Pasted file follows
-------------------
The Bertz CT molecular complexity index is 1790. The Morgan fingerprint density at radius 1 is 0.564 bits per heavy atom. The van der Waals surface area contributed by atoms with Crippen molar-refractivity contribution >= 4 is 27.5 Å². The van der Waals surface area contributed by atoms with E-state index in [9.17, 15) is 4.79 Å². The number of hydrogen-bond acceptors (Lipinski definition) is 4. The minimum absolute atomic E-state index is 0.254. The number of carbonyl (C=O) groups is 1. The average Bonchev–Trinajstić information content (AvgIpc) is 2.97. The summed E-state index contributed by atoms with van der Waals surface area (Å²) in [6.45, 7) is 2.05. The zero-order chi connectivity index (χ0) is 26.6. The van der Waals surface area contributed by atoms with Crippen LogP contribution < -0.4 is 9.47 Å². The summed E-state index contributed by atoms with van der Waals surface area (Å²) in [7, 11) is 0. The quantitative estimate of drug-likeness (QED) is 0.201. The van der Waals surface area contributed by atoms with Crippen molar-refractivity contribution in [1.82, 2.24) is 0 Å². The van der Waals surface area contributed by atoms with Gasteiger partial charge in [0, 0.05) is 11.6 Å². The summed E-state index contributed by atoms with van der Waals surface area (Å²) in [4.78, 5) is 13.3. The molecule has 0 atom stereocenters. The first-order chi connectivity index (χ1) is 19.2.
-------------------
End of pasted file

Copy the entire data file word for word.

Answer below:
The Bertz CT molecular complexity index is 1790. The Morgan fingerprint density at radius 1 is 0.564 bits per heavy atom. The van der Waals surface area contributed by atoms with Crippen molar-refractivity contribution >= 4 is 27.5 Å². The van der Waals surface area contributed by atoms with E-state index in [9.17, 15) is 4.79 Å². The number of hydrogen-bond acceptors (Lipinski definition) is 4. The minimum absolute atomic E-state index is 0.254. The number of carbonyl (C=O) groups is 1. The average Bonchev–Trinajstić information content (AvgIpc) is 2.97. The summed E-state index contributed by atoms with van der Waals surface area (Å²) in [6.45, 7) is 2.05. The zero-order chi connectivity index (χ0) is 26.6. The van der Waals surface area contributed by atoms with Crippen LogP contribution < -0.4 is 9.47 Å². The summed E-state index contributed by atoms with van der Waals surface area (Å²) in [7, 11) is 0. The quantitative estimate of drug-likeness (QED) is 0.201. The van der Waals surface area contributed by atoms with Crippen molar-refractivity contribution in [1.82, 2.24) is 0 Å². The van der Waals surface area contributed by atoms with Gasteiger partial charge in [0, 0.05) is 11.6 Å². The summed E-state index contributed by atoms with van der Waals surface area (Å²) in [4.78, 5) is 13.3. The molecule has 0 atom stereocenters. The first-order chi connectivity index (χ1) is 19.2.